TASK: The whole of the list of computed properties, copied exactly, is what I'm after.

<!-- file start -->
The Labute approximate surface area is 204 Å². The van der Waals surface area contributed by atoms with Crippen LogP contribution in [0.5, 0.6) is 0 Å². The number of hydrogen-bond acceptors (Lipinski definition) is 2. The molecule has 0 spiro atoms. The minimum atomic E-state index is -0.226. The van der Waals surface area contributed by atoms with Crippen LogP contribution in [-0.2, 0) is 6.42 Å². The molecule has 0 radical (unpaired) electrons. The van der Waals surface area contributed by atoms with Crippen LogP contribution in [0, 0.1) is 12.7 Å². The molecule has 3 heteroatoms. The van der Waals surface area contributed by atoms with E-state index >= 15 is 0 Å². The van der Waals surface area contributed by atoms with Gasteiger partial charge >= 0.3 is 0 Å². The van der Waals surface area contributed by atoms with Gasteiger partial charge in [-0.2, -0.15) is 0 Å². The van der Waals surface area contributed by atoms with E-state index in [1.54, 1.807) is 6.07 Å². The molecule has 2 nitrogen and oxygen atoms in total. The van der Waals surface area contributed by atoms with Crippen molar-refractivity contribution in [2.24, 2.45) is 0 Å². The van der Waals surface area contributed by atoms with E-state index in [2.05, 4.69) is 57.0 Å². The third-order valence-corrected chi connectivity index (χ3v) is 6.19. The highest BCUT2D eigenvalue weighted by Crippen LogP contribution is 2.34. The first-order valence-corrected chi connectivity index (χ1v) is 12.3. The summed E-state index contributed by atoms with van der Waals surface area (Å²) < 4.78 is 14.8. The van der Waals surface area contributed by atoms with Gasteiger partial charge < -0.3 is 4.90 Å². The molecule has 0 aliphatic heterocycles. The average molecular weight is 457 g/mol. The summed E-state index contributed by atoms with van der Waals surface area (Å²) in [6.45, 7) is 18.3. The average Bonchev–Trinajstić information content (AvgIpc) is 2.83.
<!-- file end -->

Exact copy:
The Labute approximate surface area is 204 Å². The van der Waals surface area contributed by atoms with Crippen LogP contribution in [0.5, 0.6) is 0 Å². The number of hydrogen-bond acceptors (Lipinski definition) is 2. The molecule has 0 spiro atoms. The minimum atomic E-state index is -0.226. The van der Waals surface area contributed by atoms with Crippen LogP contribution in [-0.2, 0) is 6.42 Å². The molecule has 0 radical (unpaired) electrons. The van der Waals surface area contributed by atoms with Crippen LogP contribution in [0, 0.1) is 12.7 Å². The molecule has 3 heteroatoms. The van der Waals surface area contributed by atoms with E-state index >= 15 is 0 Å². The van der Waals surface area contributed by atoms with Gasteiger partial charge >= 0.3 is 0 Å². The van der Waals surface area contributed by atoms with Gasteiger partial charge in [-0.2, -0.15) is 0 Å². The van der Waals surface area contributed by atoms with E-state index in [1.54, 1.807) is 6.07 Å². The molecule has 2 nitrogen and oxygen atoms in total. The van der Waals surface area contributed by atoms with Crippen molar-refractivity contribution in [2.24, 2.45) is 0 Å². The van der Waals surface area contributed by atoms with E-state index in [2.05, 4.69) is 57.0 Å². The third-order valence-corrected chi connectivity index (χ3v) is 6.19. The highest BCUT2D eigenvalue weighted by Crippen LogP contribution is 2.34. The first-order valence-corrected chi connectivity index (χ1v) is 12.3. The summed E-state index contributed by atoms with van der Waals surface area (Å²) < 4.78 is 14.8. The van der Waals surface area contributed by atoms with Gasteiger partial charge < -0.3 is 4.90 Å². The molecule has 0 aliphatic heterocycles. The average molecular weight is 457 g/mol. The summed E-state index contributed by atoms with van der Waals surface area (Å²) in [6.45, 7) is 18.3. The average Bonchev–Trinajstić information content (AvgIpc) is 2.83.